When I came to Auburn in 1984, I was invited to a luncheon by the Auburn University School of Nursing. At the time I came to AU as Chair of the Department of Religion. In a conversation with some of the nursing faculty, a professor asked me the question, “Have you found a Church yet?”
Coming from the New York metropolitan area, I felt taken back with this question. As a diehard Yankee, I did not realize how important religion was in the Heart of Dixie. I responded to the question by saying that “I’m an atheist.” One person dropped her spoon and several had a look of horror on their faces. I knew I made a faux pas. In my experience up north, however, posing such a question was tantamount to asking someone if they had false teeth or wore underwear! Over time, I figured out what they meant by such a question is this: namely, if you don’t have a church, why not consider joining the church I attend.
Atheists deny the existence of God, whereas agnostics are unsure whether God exists or not. Agnostics would say “O God, if there is a God, save my soul, if I have a soul.” Today, there are millions of people who have no religious affiliation. They are called “nones,” that is, they have no religious affiliation. In this matter, I remember my grandfather who did not believe in organized religion. He thought that the clergy were there to shake folks down for money.
There are millions of Americans who have no religious affiliation. About 78 percent of these “nones” have been brought up in a particular denomination as a child, but as adults identify themselves as lacking a particular religious tradition. Some of my students make a distinction between spirituality and religion. They say “I’m spiritual, but not religious,” meaning that “I have no connection to an institutional church, synagogue or mosque,” yet they consider themselves spiritual in some way or fashion.
According to a 32-question survey conducted by the Pew Charitable Trust on August 21, 2019, atheists and agnostics know more about religion than nones. In this survey, Jews had the highest score, answering 18.7 of the 32 questions asked about religion; atheists had a score of 17.9 percent;, agnostics 17.0 percent; evangelicals, 15.5 percent; Roman Catholics 14.0 percent; and nones 11.4 percent correct. Surprisingly, atheists and agnostics know more about religion and the U.S. Constitution than most other religious groups. See Dalia Fahmy, “Among religious ‘nones,’ atheists and agnostics know the most about religion,” Pew Charitable Trust, August 21, 2019.
I would point out that there are thousands of professors who belong to the American Academy of Religion (AAR). They teach religious studies, yet roughly several hundred identify themselves as atheists, agnostics or nones. The AAR is the largest and most prestigious organization dealing with religion in the world.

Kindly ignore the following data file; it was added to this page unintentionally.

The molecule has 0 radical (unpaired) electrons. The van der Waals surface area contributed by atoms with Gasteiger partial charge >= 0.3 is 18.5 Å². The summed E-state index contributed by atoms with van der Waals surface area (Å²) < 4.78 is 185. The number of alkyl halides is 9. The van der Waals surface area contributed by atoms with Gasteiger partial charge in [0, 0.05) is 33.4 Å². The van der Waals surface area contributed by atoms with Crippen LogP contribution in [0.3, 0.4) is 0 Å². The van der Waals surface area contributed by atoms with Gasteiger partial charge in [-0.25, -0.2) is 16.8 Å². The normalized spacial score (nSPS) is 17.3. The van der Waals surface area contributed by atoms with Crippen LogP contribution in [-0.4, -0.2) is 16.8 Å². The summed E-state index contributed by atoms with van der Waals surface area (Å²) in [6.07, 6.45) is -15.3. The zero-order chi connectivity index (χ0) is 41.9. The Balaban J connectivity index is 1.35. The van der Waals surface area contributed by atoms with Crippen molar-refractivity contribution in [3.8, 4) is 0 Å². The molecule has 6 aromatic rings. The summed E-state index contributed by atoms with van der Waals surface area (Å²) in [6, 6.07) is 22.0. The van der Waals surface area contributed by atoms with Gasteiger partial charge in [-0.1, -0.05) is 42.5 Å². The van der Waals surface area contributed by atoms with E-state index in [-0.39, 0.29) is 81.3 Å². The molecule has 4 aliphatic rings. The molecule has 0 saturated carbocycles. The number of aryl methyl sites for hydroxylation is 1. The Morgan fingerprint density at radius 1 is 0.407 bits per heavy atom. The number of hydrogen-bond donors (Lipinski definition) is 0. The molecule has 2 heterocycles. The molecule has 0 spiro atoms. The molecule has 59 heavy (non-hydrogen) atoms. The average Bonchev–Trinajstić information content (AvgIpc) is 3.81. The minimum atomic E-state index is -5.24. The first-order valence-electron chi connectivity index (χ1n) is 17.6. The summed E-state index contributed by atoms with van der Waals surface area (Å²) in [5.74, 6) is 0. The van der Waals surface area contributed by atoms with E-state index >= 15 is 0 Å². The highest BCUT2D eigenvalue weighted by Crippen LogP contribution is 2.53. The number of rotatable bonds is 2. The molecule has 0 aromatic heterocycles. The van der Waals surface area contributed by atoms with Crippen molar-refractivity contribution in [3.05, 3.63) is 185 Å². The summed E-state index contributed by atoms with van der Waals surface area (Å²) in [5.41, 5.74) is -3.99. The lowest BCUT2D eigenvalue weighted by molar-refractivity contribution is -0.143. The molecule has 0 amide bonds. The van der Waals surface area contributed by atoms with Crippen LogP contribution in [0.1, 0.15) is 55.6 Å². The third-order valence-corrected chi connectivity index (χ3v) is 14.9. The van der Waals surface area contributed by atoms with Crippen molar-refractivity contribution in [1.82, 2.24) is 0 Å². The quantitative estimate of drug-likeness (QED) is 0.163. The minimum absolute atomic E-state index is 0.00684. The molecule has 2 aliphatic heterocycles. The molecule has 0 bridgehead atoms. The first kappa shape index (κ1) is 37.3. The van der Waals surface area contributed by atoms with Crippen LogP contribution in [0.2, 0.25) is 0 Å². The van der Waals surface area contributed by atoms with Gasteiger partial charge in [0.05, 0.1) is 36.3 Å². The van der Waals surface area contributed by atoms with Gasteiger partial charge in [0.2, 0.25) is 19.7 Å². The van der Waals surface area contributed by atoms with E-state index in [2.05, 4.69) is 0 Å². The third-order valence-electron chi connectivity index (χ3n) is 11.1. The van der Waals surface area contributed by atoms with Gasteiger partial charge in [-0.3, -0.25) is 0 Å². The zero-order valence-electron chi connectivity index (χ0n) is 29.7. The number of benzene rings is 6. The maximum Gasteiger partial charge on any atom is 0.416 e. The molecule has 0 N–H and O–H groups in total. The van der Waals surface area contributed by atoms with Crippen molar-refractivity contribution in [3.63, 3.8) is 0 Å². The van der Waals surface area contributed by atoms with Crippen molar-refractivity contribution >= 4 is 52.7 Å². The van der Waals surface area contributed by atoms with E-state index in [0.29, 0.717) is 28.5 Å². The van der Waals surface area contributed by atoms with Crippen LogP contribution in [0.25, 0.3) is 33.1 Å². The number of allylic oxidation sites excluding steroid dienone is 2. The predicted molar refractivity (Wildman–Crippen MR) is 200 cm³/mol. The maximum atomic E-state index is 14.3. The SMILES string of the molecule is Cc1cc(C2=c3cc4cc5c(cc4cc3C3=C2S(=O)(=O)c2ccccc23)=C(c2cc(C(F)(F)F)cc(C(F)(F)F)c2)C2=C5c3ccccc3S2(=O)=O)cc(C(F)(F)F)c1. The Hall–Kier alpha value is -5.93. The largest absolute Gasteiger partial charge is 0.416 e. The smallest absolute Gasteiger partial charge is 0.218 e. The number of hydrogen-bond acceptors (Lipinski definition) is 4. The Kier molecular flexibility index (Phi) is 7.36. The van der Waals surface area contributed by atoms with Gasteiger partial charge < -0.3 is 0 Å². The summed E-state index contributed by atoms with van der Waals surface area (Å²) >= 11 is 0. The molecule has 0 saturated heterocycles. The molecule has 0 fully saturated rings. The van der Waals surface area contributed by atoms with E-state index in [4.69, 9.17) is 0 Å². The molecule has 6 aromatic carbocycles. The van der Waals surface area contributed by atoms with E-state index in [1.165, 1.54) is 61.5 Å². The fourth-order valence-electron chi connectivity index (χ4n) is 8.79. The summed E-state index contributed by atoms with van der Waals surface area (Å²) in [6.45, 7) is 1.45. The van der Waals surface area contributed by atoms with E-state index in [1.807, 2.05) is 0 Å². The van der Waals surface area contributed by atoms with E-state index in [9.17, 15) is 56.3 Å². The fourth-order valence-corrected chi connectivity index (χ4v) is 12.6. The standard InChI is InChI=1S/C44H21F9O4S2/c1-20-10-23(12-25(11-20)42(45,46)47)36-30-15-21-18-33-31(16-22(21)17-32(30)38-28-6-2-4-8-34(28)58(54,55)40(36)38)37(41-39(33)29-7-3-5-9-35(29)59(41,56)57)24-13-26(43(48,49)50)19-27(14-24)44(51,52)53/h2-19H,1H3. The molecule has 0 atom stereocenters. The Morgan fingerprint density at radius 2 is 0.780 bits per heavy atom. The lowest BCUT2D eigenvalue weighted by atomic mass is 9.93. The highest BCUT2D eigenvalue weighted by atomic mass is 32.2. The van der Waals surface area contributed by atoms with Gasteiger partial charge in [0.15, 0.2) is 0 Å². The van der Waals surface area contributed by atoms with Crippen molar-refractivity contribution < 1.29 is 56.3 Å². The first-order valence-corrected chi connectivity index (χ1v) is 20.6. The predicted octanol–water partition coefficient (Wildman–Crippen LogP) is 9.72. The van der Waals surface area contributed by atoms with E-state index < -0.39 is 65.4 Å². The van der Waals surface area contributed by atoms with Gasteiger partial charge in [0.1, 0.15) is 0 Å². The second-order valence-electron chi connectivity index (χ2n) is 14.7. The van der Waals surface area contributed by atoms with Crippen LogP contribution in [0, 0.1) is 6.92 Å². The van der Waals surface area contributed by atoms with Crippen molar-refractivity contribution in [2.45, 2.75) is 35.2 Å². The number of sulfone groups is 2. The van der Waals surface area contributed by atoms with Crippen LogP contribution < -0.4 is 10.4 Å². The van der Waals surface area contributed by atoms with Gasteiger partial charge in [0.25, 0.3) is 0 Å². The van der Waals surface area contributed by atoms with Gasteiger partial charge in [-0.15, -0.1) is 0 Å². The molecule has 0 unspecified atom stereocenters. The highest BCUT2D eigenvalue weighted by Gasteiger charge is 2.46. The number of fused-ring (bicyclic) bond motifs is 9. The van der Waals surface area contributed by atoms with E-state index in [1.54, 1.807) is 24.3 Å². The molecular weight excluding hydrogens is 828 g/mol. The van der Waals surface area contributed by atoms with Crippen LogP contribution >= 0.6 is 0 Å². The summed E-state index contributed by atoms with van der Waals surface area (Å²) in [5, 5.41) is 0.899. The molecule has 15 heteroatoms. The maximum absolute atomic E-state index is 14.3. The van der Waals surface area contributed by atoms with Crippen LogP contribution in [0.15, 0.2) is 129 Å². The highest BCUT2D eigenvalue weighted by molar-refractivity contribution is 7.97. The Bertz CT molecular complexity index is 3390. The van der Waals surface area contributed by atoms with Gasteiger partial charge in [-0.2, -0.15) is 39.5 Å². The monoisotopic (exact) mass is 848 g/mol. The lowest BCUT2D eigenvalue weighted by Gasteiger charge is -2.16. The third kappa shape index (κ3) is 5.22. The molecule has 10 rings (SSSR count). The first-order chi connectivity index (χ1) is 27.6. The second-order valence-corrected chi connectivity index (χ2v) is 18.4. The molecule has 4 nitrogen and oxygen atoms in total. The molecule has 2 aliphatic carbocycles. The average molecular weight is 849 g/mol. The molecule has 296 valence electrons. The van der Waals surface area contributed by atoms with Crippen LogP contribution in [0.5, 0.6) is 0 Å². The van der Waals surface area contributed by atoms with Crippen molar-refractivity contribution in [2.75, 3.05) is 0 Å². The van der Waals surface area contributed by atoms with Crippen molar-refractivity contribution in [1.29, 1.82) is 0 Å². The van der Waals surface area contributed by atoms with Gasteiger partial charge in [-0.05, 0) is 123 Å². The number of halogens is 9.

Many of these scholars do first-rate research, are excellent teachers, and have high ethical standards. Some of these professors find little evidence that a supreme being exists. Others cannot understand how there can be so much suffering in the world if there’s a God who is all-powerful and omniscient. How can there be a God who allows good honest people to die of Covid-19? Still others see a disconnect between science and religion.
I have taught religious studies in high schools in NYC and Pittsburgh, in a major seminary in upstate New York, at a liberal arts college in Albany, New York for a decade and at AU for 30 years.
Many students have struggled with their faith. A few years ago, I received a letter from a former student who is now a corporate attorney. She felt bad that when she attended AU: other students seemed to be perfectly at ease with their Christian beliefs, but she struggled with believing in God. She then quoted back to me verbatim the words I spoke to her 25 years ago that she found comforting. I told her to follow her conscience as she saw fit, and that she would eventually see the light. She wound up becoming a convert to Catholicism.
One never knows how one’s words can be both powerful and life-changing. I have always endeavored to take time out to listen to my students. Perhaps that’s what called me to be a teacher. It doesn’t get any better than this.
Richard Penaskovic is an Emeritus Professor at Auburn University. His writings have appeared in the Birmingham News, Columbus- Ledger Enquirer, Montgomery Advertiser and online by Informed Comment and Politurco.